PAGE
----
Enhanced surveillance for meningococcal disease in Queensland in 1999

Ward, J., Hanna, J.N., Bates, J.R. and Selvey, L.A. (2000) Enhanced surveillance for meningococcal disease in Queensland in 1999. Communicable Diseases Intelligence Quarterly Report, 24 11: 332-335.

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Author Ward, J.
Hanna, J.N.
Bates, J.R.
Selvey, L.A.
Title Enhanced surveillance for meningococcal disease in Queensland in 1999
Journal name Communicable Diseases Intelligence Quarterly Report   Check publisher's open access policy
ISSN 0725-3141
1445-4866
Publication date 2000-12-15
Sub-type Article (original research)
Open Access Status File (Publisher version)
Volume 24
Issue 11
Start page 332
End page 335
Total pages 4
Place of publication Canberra, ACT, Australia
Publisher Australian Government. Department of Health and Ageing. Office of Health Protection, Surveillance Branch
Formatted abstract
Enhanced surveillance of invasive meningococcal disease commenced in Queensland in 1999. There were 93 cases, an incidence of 2.8/100,000 population. Most (87%) cases were laboratory confirmed, but 12 per cent were probable cases without laboratory confirmation. The highest age-specific attack rates were in the under 1, 1 to 4 and 15 to 24 year age groups. Most of the serologically characterised isolates were group B (70%), followed by group C (24%). There were 12 deaths, resulting in a case fatality rate of 13 per cent. Those who died were more likely to have group C than group B disease (OR 5.04, CI 1.05-25.14). Only 14 per cent of cases that saw a general practitioner (GP) prior to hospitalisation received parenteral antibiotics, 23 per cent of the 35 cases referred to hospital by a GP received pre-hospital parenteral antibiotics and 33 per cent of cases were notified to health authorities within 24 hours of hospital admission. Thirty per cent were notified two or more days after hospitalisation, delaying the start of public health action. Enhanced surveillance has demonstrated a need to promote the use of pre-hospital parenteral antibiotics by GPs and a need to encourage more timely reporting of cases to health authorities.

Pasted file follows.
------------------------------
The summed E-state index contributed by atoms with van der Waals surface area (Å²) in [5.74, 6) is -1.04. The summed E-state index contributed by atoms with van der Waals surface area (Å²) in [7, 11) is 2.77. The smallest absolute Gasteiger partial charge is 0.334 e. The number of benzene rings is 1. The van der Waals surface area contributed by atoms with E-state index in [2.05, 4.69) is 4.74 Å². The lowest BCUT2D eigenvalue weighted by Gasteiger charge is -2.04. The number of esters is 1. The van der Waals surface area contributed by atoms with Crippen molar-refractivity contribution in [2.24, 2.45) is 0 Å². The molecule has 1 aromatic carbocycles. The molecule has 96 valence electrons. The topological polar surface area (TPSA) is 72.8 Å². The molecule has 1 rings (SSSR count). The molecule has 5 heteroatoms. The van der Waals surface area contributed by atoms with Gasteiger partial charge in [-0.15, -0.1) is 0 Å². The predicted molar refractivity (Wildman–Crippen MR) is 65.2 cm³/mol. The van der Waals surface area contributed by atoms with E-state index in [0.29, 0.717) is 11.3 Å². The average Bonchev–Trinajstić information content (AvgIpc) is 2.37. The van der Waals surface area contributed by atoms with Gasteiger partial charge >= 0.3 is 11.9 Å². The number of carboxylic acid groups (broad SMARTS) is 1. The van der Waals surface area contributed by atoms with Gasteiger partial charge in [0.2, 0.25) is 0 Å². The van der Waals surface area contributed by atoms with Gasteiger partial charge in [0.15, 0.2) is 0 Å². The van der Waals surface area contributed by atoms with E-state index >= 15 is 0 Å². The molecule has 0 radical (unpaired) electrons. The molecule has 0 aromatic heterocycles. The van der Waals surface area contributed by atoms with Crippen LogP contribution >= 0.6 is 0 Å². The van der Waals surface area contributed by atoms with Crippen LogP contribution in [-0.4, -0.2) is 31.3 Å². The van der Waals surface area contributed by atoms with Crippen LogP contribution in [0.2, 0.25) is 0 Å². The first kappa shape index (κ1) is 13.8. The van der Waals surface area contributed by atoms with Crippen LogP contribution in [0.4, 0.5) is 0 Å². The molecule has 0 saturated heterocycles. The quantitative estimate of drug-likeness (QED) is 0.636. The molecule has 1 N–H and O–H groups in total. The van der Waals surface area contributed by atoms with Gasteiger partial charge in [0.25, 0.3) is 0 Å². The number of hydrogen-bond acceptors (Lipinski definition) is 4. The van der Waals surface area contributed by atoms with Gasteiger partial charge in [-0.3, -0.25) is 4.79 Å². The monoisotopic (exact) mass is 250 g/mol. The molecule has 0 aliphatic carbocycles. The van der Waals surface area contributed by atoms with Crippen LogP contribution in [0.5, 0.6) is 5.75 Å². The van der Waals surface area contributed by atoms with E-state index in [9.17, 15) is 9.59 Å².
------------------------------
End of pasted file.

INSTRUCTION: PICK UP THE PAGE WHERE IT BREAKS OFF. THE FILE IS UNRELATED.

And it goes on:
Q-Index Code C1
Q-Index Status Provisional Code
Institutional Status Non-UQ
Additional Notes http://www.health.gov.au/internet/main/publishing.nsf/Content/cda-pubs-cdi-2000-cdi2411-cdi2411c.htm

Document type: Journal Article
Sub-type: Article (original research)
Collection: School of Public Health Publications
 
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Created: Fri, 03 Feb 2017, 16:46:11 EST by Ms Kate Rowe on behalf of Learning and Research Services (UQ Library)